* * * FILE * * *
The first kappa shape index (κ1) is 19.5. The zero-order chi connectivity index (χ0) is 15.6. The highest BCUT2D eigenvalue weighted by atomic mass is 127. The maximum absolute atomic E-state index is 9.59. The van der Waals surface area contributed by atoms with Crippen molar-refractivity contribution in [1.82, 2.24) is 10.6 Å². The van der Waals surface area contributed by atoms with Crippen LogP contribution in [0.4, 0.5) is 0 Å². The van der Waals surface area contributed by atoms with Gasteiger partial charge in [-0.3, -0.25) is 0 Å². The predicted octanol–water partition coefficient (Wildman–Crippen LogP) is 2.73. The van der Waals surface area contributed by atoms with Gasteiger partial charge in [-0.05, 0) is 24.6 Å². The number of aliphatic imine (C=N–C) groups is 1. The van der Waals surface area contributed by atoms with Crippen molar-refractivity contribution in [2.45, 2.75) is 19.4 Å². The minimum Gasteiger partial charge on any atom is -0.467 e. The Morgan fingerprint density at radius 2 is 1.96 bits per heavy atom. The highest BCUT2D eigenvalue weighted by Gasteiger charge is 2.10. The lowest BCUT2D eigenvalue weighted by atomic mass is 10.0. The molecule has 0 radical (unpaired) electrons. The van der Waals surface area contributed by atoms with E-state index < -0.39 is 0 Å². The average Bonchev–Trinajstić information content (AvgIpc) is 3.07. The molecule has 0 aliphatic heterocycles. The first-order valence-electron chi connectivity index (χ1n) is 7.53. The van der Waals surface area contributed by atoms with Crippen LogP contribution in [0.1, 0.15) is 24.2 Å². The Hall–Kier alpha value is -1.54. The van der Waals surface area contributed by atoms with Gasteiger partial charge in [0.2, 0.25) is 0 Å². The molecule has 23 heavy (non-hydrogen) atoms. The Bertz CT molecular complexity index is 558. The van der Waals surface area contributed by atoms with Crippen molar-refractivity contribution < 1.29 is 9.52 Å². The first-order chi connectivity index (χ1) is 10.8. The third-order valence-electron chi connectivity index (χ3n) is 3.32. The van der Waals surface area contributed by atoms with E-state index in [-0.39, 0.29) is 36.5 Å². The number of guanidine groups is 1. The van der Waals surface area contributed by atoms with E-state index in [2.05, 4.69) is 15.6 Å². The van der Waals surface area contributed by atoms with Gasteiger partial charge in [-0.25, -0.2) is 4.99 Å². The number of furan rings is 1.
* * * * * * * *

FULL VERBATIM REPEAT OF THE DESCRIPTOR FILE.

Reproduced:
The first kappa shape index (κ1) is 19.5. The zero-order chi connectivity index (χ0) is 15.6. The highest BCUT2D eigenvalue weighted by atomic mass is 127. The maximum absolute atomic E-state index is 9.59. The van der Waals surface area contributed by atoms with Crippen molar-refractivity contribution in [1.82, 2.24) is 10.6 Å². The van der Waals surface area contributed by atoms with Crippen LogP contribution in [0.4, 0.5) is 0 Å². The van der Waals surface area contributed by atoms with Gasteiger partial charge in [-0.3, -0.25) is 0 Å². The predicted octanol–water partition coefficient (Wildman–Crippen LogP) is 2.73. The van der Waals surface area contributed by atoms with Gasteiger partial charge in [-0.05, 0) is 24.6 Å². The number of aliphatic imine (C=N–C) groups is 1. The van der Waals surface area contributed by atoms with Crippen molar-refractivity contribution in [2.45, 2.75) is 19.4 Å². The minimum Gasteiger partial charge on any atom is -0.467 e. The Morgan fingerprint density at radius 2 is 1.96 bits per heavy atom. The highest BCUT2D eigenvalue weighted by Gasteiger charge is 2.10. The lowest BCUT2D eigenvalue weighted by atomic mass is 10.0. The molecule has 0 radical (unpaired) electrons. The van der Waals surface area contributed by atoms with E-state index < -0.39 is 0 Å². The average Bonchev–Trinajstić information content (AvgIpc) is 3.07. The molecule has 0 aliphatic heterocycles. The first-order valence-electron chi connectivity index (χ1n) is 7.53. The van der Waals surface area contributed by atoms with Crippen LogP contribution in [0.1, 0.15) is 24.2 Å². The Hall–Kier alpha value is -1.54. The van der Waals surface area contributed by atoms with Gasteiger partial charge in [0.2, 0.25) is 0 Å². The molecule has 23 heavy (non-hydrogen) atoms. The Bertz CT molecular complexity index is 558. The van der Waals surface area contributed by atoms with Crippen molar-refractivity contribution < 1.29 is 9.52 Å². The first-order chi connectivity index (χ1) is 10.8. The third-order valence-electron chi connectivity index (χ3n) is 3.32. The van der Waals surface area contributed by atoms with E-state index in [-0.39, 0.29) is 36.5 Å². The number of guanidine groups is 1. The van der Waals surface area contributed by atoms with E-state index in [2.05, 4.69) is 15.6 Å². The van der Waals surface area contributed by atoms with Gasteiger partial charge in [-0.25, -0.2) is 4.99 Å². The number of furan rings is 1.